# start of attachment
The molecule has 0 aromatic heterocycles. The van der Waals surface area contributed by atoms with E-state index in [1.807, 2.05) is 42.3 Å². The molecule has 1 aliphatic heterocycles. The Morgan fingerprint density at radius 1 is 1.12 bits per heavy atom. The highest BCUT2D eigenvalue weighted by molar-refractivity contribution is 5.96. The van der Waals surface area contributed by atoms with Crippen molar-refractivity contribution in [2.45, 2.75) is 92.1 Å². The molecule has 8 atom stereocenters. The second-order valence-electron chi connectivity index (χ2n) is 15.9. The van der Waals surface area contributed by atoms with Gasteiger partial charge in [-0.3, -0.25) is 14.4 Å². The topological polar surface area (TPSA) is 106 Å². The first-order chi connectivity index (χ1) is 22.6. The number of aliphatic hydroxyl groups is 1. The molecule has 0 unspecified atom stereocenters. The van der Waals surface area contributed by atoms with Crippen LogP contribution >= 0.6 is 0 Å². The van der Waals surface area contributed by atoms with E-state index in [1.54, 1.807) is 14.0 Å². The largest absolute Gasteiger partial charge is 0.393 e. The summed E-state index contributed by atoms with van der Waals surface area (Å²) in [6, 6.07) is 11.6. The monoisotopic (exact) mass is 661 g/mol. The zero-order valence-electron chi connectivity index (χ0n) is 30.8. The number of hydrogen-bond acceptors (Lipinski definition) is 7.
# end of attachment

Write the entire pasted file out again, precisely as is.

The molecule has 0 aromatic heterocycles. The van der Waals surface area contributed by atoms with E-state index in [1.807, 2.05) is 42.3 Å². The molecule has 1 aliphatic heterocycles. The Morgan fingerprint density at radius 1 is 1.12 bits per heavy atom. The highest BCUT2D eigenvalue weighted by molar-refractivity contribution is 5.96. The van der Waals surface area contributed by atoms with Crippen molar-refractivity contribution in [2.45, 2.75) is 92.1 Å². The molecule has 8 atom stereocenters. The second-order valence-electron chi connectivity index (χ2n) is 15.9. The van der Waals surface area contributed by atoms with Gasteiger partial charge in [-0.3, -0.25) is 14.4 Å². The topological polar surface area (TPSA) is 106 Å². The first-order chi connectivity index (χ1) is 22.6. The number of aliphatic hydroxyl groups is 1. The molecule has 0 unspecified atom stereocenters. The van der Waals surface area contributed by atoms with Crippen LogP contribution >= 0.6 is 0 Å². The van der Waals surface area contributed by atoms with E-state index in [1.54, 1.807) is 14.0 Å². The largest absolute Gasteiger partial charge is 0.393 e. The summed E-state index contributed by atoms with van der Waals surface area (Å²) in [6, 6.07) is 11.6. The monoisotopic (exact) mass is 661 g/mol. The zero-order valence-electron chi connectivity index (χ0n) is 30.8. The number of hydrogen-bond acceptors (Lipinski definition) is 7.